The Hippo pathway controls organ size and tissue homeostasis through a kinase cascade leading from the Ste20-like kinase Hpo (MST1/2 in mammals) to the transcriptional coactivator Yki (YAP/TAZ in mammals). Whereas previous studies have uncovered positive and negative regulators of Hpo/MST, how they are integrated to maintain signaling homeostasis remains poorly understood. Here, we identify a self-restricting mechanism whereby autophosphorylation of an unstructured linker in Hpo/MST creates docking sites for the STRIPAK PP2A phosphatase complex to inactivate Hpo/MST. Mutation of the phospho-dependent docking sites in Hpo/MST or deletion of Slmap, the STRIPAK subunit recognizing these docking sites, results in constitutive activation of Hpo/MST in both Drosophila and mammalian cells. In contrast, autophosphorylation of the Hpo/MST linker at distinct sites is known to recruit Mats/MOB1 to facilitate Hippo signaling. Thus, multisite autophosphorylation of Hpo/MST linker provides an evolutionarily conserved built-in molecular platform to maintain signaling homeostasis by coupling antagonistic signaling activities. The Hippo pathway was named after the Ste20-like kinase Hpo/MST, but how its activity is regulated remains unclear. Zheng et al. identify a self-restricting mechanism whereby autophosphorylation of an unstructured linker in Hpo/MST creates docking sites for the STRIPAK PP2A phosphatase complex to inactivate Hpo/MST in both Drosophila and mammals.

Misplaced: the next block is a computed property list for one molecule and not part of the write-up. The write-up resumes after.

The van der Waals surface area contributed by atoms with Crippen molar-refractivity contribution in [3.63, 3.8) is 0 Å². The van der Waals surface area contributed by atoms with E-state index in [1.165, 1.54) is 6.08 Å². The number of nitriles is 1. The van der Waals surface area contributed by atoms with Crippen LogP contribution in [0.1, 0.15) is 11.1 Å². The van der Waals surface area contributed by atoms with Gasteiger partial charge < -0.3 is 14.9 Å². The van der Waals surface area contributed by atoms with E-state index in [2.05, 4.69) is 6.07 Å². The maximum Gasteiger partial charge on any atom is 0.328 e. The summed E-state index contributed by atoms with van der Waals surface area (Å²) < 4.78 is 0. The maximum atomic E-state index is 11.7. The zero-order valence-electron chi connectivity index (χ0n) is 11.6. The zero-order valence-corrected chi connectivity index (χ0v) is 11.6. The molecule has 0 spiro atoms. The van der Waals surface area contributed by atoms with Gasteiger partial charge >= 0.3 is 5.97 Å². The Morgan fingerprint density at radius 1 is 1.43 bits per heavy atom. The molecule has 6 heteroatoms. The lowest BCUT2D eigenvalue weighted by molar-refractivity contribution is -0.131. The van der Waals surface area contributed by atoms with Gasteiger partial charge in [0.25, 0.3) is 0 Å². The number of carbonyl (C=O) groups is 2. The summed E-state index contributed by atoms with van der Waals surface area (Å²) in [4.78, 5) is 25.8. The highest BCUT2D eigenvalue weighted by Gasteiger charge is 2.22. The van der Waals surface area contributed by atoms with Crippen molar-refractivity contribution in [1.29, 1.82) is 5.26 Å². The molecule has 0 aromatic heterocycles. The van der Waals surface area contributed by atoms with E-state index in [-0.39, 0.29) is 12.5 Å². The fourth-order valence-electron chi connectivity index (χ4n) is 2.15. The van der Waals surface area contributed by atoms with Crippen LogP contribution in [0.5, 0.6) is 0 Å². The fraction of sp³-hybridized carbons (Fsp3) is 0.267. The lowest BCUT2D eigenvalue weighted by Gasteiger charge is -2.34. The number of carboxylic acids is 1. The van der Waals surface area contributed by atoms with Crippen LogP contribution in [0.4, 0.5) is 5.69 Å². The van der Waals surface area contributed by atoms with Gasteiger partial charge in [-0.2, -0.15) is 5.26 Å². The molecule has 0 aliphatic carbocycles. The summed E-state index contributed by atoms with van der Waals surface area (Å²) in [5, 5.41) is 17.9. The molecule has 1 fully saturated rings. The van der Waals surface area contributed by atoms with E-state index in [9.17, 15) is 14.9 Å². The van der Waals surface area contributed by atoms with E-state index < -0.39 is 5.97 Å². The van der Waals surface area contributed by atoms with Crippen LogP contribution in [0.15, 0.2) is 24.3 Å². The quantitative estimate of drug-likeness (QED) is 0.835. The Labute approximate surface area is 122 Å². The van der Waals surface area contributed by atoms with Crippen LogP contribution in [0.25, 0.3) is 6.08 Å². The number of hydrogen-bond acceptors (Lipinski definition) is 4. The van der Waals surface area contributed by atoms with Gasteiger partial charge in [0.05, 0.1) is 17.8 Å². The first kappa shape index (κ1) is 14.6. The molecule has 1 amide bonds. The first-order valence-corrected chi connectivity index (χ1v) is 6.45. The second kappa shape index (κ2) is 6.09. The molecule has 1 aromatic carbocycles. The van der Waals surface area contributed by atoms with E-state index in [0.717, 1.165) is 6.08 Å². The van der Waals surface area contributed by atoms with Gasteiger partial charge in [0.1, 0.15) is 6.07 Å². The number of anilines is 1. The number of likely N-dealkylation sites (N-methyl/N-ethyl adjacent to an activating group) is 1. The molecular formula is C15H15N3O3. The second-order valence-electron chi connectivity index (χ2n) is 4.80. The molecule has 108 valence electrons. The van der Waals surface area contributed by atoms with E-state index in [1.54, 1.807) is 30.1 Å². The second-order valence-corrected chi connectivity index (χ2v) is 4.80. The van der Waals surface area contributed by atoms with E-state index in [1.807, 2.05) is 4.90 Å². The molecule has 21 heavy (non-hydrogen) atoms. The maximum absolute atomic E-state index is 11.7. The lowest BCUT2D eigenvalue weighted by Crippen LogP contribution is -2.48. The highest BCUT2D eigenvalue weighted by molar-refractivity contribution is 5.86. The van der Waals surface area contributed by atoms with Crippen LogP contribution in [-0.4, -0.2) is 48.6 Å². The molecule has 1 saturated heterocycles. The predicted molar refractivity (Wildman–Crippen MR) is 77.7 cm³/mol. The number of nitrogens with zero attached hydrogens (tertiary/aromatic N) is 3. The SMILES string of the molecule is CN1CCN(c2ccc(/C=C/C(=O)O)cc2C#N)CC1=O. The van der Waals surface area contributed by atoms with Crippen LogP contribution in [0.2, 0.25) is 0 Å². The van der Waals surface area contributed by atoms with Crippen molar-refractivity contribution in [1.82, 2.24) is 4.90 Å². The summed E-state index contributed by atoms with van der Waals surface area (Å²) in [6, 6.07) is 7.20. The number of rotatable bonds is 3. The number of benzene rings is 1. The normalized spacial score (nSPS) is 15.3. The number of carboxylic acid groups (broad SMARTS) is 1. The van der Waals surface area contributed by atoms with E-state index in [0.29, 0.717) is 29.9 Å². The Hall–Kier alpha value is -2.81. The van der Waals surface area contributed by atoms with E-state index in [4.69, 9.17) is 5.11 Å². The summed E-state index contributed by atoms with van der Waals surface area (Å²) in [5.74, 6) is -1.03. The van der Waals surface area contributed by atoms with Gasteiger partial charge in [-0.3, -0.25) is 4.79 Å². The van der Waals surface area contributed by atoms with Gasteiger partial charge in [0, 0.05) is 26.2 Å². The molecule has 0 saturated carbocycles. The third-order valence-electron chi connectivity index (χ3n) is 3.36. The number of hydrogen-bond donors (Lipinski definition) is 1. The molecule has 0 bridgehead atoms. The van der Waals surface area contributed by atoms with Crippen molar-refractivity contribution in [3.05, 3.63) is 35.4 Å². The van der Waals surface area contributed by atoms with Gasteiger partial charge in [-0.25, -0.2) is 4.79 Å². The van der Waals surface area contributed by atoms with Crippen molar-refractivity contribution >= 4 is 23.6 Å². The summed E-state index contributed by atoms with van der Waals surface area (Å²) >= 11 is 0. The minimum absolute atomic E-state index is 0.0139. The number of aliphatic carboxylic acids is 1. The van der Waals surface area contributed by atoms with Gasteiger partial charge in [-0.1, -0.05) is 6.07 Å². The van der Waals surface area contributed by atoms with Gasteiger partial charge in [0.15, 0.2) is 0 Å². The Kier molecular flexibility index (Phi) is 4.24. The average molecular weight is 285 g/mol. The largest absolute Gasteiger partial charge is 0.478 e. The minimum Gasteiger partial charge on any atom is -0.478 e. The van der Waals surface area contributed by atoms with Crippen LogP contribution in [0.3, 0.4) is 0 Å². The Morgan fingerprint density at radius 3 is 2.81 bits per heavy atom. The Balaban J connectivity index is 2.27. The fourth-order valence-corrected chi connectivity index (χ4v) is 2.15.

- Hippo signaling
ASJC Scopus subject areas
- Biochemistry, Genetics and Molecular Biology(all)